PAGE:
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Delegate to Congress Stacey Plaskett Shares More Details About Her VISA Waiver Act

WASHINGTON U.S. Virgin Islands Delegate to Congress Stacey Plaskett released the following statement of clarification regarding her Virgin Islands Visa Waiver Act’s (H.R. 5460) approval by the House Judiciary Committee:

“The Virgin Islands Visa Waiver Act was passed out of the U.S. House of Representatives Judiciary Committee, which is one step in the legislative process. The bill does not become law until passed by the House, passed by the Senate then signed by the President. The next step in this process will be for full House consideration. I am confident the measure will be considered by the full House in short order, and we are working to have a companion measure considered by the Senate.”

You can follow the progress of the Virgin Islands Visa Waiver Act by clicking here.

Congresswoman Stacey Plaskett released the following statement after her Virgin Islands Visa Waiver Act (H.R. 5460) was approved by the House Judiciary Committee in a bipartisan vote of 24-14:

“I and my team have worked steadfastly with the House Judiciary Committee over several years on the Virgin Islands Visa Waiver Act. I would like to thank my Republican colleague, Representative Thomas Massie from Kentucky, for his vote in favor of this bill.

“The Virgin Islands Visa Waiver Act would allow the Department of Homeland Security to consider approving non-immigrant visitor visa waivers for entry into the U.S. Virgin Islands for up to 45 days (primarily for residents of neighboring Caribbean countries). Such a non-immigrant visitor visa waiver program is already being utilized successfully in both Guam and the Northern Mariana Islands for nationals of other countries.

“This legislation would extend this same program to the U.S. Virgin Islands.  This limited visa waiver program would better enable the Virgin Islands to compete economically with other islands and nations in the Caribbean community. A nationwide U.S. Visa Waiver Program already allows nationals of certain countries to travel to the United States for up to 90 days without obtaining a visa.  This bill would apply solely to the U.S. Virgin Islands, and because the Virgin Islands is outside the U.S. customs zone by law, it would not allow entry into any other part of the United States.

I thank my colleagues on the House Judiciary Committee for their hard work during the marathon markup session that took place over the past few days.”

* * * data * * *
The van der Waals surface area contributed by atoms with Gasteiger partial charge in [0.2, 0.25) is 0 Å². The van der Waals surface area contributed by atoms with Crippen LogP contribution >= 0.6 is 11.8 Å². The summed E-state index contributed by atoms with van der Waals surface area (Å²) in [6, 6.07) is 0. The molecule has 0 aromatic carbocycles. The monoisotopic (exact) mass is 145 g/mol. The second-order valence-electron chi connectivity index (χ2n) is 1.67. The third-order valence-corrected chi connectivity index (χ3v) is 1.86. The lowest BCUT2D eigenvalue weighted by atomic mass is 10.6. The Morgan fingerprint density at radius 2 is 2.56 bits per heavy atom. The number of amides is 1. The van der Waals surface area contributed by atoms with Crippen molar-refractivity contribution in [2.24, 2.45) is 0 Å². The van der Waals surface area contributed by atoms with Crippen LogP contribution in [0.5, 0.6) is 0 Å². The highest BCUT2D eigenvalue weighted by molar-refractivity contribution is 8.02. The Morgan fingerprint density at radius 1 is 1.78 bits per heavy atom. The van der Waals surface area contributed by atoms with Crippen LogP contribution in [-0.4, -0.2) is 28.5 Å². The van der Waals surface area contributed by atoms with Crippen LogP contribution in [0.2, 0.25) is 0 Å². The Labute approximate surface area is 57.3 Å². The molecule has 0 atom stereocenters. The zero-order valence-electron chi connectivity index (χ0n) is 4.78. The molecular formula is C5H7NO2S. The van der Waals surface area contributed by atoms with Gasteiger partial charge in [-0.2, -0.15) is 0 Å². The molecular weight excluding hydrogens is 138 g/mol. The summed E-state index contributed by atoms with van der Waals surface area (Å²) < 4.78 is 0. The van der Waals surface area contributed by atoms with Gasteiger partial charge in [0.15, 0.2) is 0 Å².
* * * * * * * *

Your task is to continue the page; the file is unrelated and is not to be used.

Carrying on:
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Postmaster Installed By Trump Causing Huge Lines Due To Employee Cutbacks

CHARLOTTE AMALIE — With the U.S. Postal Service becoming further disrupted by policy changes, restrictions on employees overtime and reduction in productive machinery, the results are being felt on a significant level in both the USVI and Puerto Rico.

Wait times at local post offices can range between 30 min to an hour for picking up packages. Understandably, after a major storm, this would be seen as acceptable.

The postal workers often suffer on two fronts. Firstly through reduction in pay due to cutbacks. Secondly in having to deal with customers that are becoming increasingly frustrated with the overall performance and process of USPS. Be patient with the USPS employees.

The USVI as well as other territories, are unfortunately treated as the red headed step child of the US. Realizing US citizenship, however being denied various financial, commerce and basic citizenship equalities.

Meanwhile, people in the USVI say they’ve had enough and hope that Delegate to Congress Stacey Plaskett can take on Trump appointee Postmaster General Louis DeJoy.

“The problem is at the very top with Postmaster General Louis DeJoy. This man is relentlessly and actively taking steps to gut the capabilities of USPS to make more room for FedEx/UPS and other private carriers,” Ivan Jacobs said. “This would be an absolute disaster, indeed we can see it already is, for the VI.One of many issues that Biden promised to tackle. Our non-voting delegate to congress was talking about this before the election but I haven’t heard anything much lately, might be worth emailing her office and inquiring about what needs to happen now: Ask.Stacey@mail.house.gov “